“I think most people agree that it’s time for us to decriminalize marijuana,” said Thompson, executive director of the Michigan Association of Compassion Centers.
“At the turn of the (last century, circa 1900) people grew it in their garden like mint and rosemary. It was used for ailments such as pain management and insomnia, Parkinson’s disease, migraines and rheumatoid arthritis.”
Today, Thompson said, a growing number of doctors are coming out in support of the herb’s medicinal value.
“With government less able to provide assistance to low income families, vets and seniors, these people need an alternative to treat the illnesses they face,” he said. “Marijuana is no more dangerous than anything else we allow our society to consume. The best way to help these people is to stay out of their way.”
Marijuana was banned in 1937 as part of pro-pharmaceutical industry legislation supported by Dow Chemical and newspaper baron William Randolph Hearst, Thompson said.
While research is inconclusive, recent studies link marijuana to the remission of cancer growth in rats and test tubes, and reduced inflammation in elderly rat brains diagnosed with Alzheimer’s disease.
In small quantities, marijuana similarly has been shown to decrease depression in rats, while larger quantities appear to increase it.
Pain control, appetite stimulation, relief from restless leg syndrome, nausea and insomnia are currently the top five therapeutic applications for marijuana, Thompson said.
Beyond that, marijuana is effective in treating “hundreds” of ailments, he added, including cancer and AIDS, and as an anti-spasmodic for those living with epilepsy and Parkinson’s.
“I’ve spent about a million dollars to control my skin cancer,” Mike McShane of Ferndale said. “I’ve had surgeries, chemo and radiation — but it always comes back. I heard (marijuana) oil was effective, so this summer I started a 10-week treatment program. Nothing has helped me more than marijuana. Everybody knows cancer doesn’t go away — it grows. Yet mine is receding.”
The active ingredient in marijuana is THC, short for delta-9-tetrahydrocannabinol.
Within minutes of smoking pot, THC is absorbed into the body, causing short-term medical effects such as rapid heart rate, increased blood pressure, red eyes, dry mouth, increased appetite and reduced reaction time, according to the Partnership for a Drug Free America.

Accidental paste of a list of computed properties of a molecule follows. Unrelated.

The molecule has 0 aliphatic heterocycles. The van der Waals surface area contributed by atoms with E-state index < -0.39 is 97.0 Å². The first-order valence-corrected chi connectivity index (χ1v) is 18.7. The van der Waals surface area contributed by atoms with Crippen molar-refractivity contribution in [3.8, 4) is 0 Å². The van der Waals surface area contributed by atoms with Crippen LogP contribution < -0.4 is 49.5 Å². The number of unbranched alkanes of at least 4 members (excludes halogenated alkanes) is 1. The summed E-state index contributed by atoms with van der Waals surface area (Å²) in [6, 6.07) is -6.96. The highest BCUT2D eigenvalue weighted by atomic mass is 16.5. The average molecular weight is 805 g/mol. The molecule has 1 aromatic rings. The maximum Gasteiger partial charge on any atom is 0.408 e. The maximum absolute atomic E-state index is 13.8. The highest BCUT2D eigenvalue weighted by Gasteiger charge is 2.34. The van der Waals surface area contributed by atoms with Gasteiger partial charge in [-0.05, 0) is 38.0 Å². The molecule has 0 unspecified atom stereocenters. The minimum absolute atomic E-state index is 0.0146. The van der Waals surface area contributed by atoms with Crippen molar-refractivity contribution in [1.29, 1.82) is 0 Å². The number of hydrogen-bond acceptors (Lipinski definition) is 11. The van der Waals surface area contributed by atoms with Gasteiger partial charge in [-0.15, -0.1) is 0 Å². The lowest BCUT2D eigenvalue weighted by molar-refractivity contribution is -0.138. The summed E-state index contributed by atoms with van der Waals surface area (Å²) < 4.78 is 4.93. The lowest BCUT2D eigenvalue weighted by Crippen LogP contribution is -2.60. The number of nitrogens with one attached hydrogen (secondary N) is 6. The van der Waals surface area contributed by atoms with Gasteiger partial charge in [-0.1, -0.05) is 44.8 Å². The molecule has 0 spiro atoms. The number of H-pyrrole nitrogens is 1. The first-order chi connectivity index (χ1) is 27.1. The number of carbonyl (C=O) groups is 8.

These effects remain in the system for several hours after the “euphoria” or “high” wears off, continuing to cause impairment, according the group.
Distorted perception of reality and short-term memory lapse are the most dangerous side effects, said Kevin Friedrich, prevention and community programs director for Community Assessment Referral and Education in Fraser.
According to the National Institute on Drug Abuse, marijuana, “pot,” “weed,” or “herb,” which comes from the hemp plant Cannabis sativa, is the most frequently used illegal drug in America.
About 4% of adults in the United States smoke pot at least once a year. Roughly 1% of them abuse pot and one in 300 are addicted, according to the Partnership for a Drug Free America.
Though the rate of marijuana smoking in adults has remained constant since the 1990s, recent government studies show that 30 percent of today’s teenagers are smoking pot.
Friedrich is not surprised.
“After the medical marijuana law was passed, youth begin to generally view it as less harmful,” Friedrich said. “It’s proven: When the perception of risk declines, use increases. And current surveys show youth perceive smoking cigarettes as more dangerous than smoking marijuana.”
With the long-term mental impairment side effects of smoking marijuana established, Friedrich called the thought of drugged driving in youth “scary”; one of the biggest long-term effects is lung cancer.
“Smoking cigarettes is extremely harmful to the body,” Friedrich said. “It stands to reason that smoking marijuana would be at least as harmful; 90% of marijuana is smoked.”
Marijuana smoke contains 50% to 70% more carcinogenic hydrocarbons than does tobacco smoke, according to the National Institute on Drug Abuse. Similarly, the Partnership for a Drug Free American reports “studies show that someone who smokes five joints per week may be taking in as many cancer-causing chemicals as someone who smokes a full pack of cigarettes a day.”
“At this time, the known risks of marijuana use have not been shown to be outweighed by specific benefits in well-controlled clinical trials that scientifically evaluate safety and efficacy,” said Michelle Leonhart, U.S. Drug Enforcement Administration administrator.
With these risks and benefits in mind, does the federal government have the right to prevent those suffering from chronic pain, disability or terminal illness from exploring every possible solution, despite the potentially dangerous side effects?
Thompson, and others like him, says no.
“Many people can’t afford prescription drugs,” he said. “We need to add alternatives to the pharmaceutical model. The citizens of this country should not have to wait another day for effective and affordable medicinal therapies that could save their lives.”
30 September, 2011
Maryanne Kocis MacLeod
Journal Register News Service
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